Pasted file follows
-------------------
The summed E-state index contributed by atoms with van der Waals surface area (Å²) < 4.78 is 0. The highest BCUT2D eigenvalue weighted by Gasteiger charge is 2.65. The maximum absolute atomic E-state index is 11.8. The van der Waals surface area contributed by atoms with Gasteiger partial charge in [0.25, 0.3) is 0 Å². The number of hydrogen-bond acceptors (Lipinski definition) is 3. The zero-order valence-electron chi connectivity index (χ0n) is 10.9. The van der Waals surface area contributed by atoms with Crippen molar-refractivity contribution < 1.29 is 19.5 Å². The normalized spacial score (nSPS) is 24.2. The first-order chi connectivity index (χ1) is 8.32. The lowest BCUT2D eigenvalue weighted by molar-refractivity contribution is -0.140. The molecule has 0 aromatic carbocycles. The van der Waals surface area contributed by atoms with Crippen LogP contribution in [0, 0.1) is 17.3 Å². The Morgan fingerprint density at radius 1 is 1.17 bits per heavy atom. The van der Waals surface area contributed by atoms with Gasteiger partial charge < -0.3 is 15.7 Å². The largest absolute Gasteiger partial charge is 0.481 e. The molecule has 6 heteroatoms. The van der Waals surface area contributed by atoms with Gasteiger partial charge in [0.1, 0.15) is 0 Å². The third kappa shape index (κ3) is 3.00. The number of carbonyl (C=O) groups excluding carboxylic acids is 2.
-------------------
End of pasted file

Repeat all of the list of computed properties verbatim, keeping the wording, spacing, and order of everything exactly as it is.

The summed E-state index contributed by atoms with van der Waals surface area (Å²) < 4.78 is 0. The highest BCUT2D eigenvalue weighted by Gasteiger charge is 2.65. The maximum absolute atomic E-state index is 11.8. The van der Waals surface area contributed by atoms with Gasteiger partial charge in [0.25, 0.3) is 0 Å². The number of hydrogen-bond acceptors (Lipinski definition) is 3. The zero-order valence-electron chi connectivity index (χ0n) is 10.9. The van der Waals surface area contributed by atoms with Crippen molar-refractivity contribution < 1.29 is 19.5 Å². The normalized spacial score (nSPS) is 24.2. The first-order chi connectivity index (χ1) is 8.32. The lowest BCUT2D eigenvalue weighted by molar-refractivity contribution is -0.140. The molecule has 0 aromatic carbocycles. The van der Waals surface area contributed by atoms with Crippen LogP contribution in [0, 0.1) is 17.3 Å². The Morgan fingerprint density at radius 1 is 1.17 bits per heavy atom. The van der Waals surface area contributed by atoms with Gasteiger partial charge < -0.3 is 15.7 Å². The largest absolute Gasteiger partial charge is 0.481 e. The molecule has 6 heteroatoms. The van der Waals surface area contributed by atoms with Gasteiger partial charge in [0.1, 0.15) is 0 Å². The third kappa shape index (κ3) is 3.00. The number of carbonyl (C=O) groups excluding carboxylic acids is 2.